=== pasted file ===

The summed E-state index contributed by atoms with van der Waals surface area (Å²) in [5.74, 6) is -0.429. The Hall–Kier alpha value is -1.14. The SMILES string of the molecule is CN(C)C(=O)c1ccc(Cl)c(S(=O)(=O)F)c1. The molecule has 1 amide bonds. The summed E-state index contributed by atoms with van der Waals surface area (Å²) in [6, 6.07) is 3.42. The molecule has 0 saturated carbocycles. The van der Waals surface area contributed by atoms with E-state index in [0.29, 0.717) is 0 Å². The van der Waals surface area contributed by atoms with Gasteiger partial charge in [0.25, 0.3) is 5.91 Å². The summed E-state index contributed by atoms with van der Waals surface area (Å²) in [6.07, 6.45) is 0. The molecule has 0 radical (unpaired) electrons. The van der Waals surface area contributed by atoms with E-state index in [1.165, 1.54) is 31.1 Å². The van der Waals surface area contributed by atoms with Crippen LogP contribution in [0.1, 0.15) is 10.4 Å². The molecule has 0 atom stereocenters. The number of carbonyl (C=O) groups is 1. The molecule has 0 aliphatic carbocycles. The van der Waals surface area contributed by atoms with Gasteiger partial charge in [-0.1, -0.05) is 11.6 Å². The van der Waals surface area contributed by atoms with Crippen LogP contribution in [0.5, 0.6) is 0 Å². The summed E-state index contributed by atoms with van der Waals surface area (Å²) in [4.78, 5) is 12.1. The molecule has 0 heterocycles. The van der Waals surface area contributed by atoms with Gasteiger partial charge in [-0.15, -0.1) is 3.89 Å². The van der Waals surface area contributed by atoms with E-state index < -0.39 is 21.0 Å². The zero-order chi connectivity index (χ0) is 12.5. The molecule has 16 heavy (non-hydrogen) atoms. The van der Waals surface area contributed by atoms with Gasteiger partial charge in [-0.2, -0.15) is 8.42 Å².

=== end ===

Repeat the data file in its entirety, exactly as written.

The summed E-state index contributed by atoms with van der Waals surface area (Å²) in [5.74, 6) is -0.429. The Hall–Kier alpha value is -1.14. The SMILES string of the molecule is CN(C)C(=O)c1ccc(Cl)c(S(=O)(=O)F)c1. The molecule has 1 amide bonds. The summed E-state index contributed by atoms with van der Waals surface area (Å²) in [6, 6.07) is 3.42. The molecule has 0 saturated carbocycles. The van der Waals surface area contributed by atoms with E-state index in [0.29, 0.717) is 0 Å². The van der Waals surface area contributed by atoms with Gasteiger partial charge in [0.25, 0.3) is 5.91 Å². The summed E-state index contributed by atoms with van der Waals surface area (Å²) in [6.07, 6.45) is 0. The molecule has 0 radical (unpaired) electrons. The van der Waals surface area contributed by atoms with E-state index in [1.165, 1.54) is 31.1 Å². The van der Waals surface area contributed by atoms with Crippen LogP contribution in [0.1, 0.15) is 10.4 Å². The molecule has 0 atom stereocenters. The number of carbonyl (C=O) groups is 1. The molecule has 0 aliphatic carbocycles. The van der Waals surface area contributed by atoms with Gasteiger partial charge in [-0.1, -0.05) is 11.6 Å². The van der Waals surface area contributed by atoms with Crippen LogP contribution in [0.5, 0.6) is 0 Å². The summed E-state index contributed by atoms with van der Waals surface area (Å²) in [4.78, 5) is 12.1. The molecule has 0 heterocycles. The van der Waals surface area contributed by atoms with Gasteiger partial charge in [-0.15, -0.1) is 3.89 Å². The van der Waals surface area contributed by atoms with E-state index < -0.39 is 21.0 Å². The zero-order chi connectivity index (χ0) is 12.5. The molecule has 16 heavy (non-hydrogen) atoms. The van der Waals surface area contributed by atoms with Gasteiger partial charge in [-0.2, -0.15) is 8.42 Å².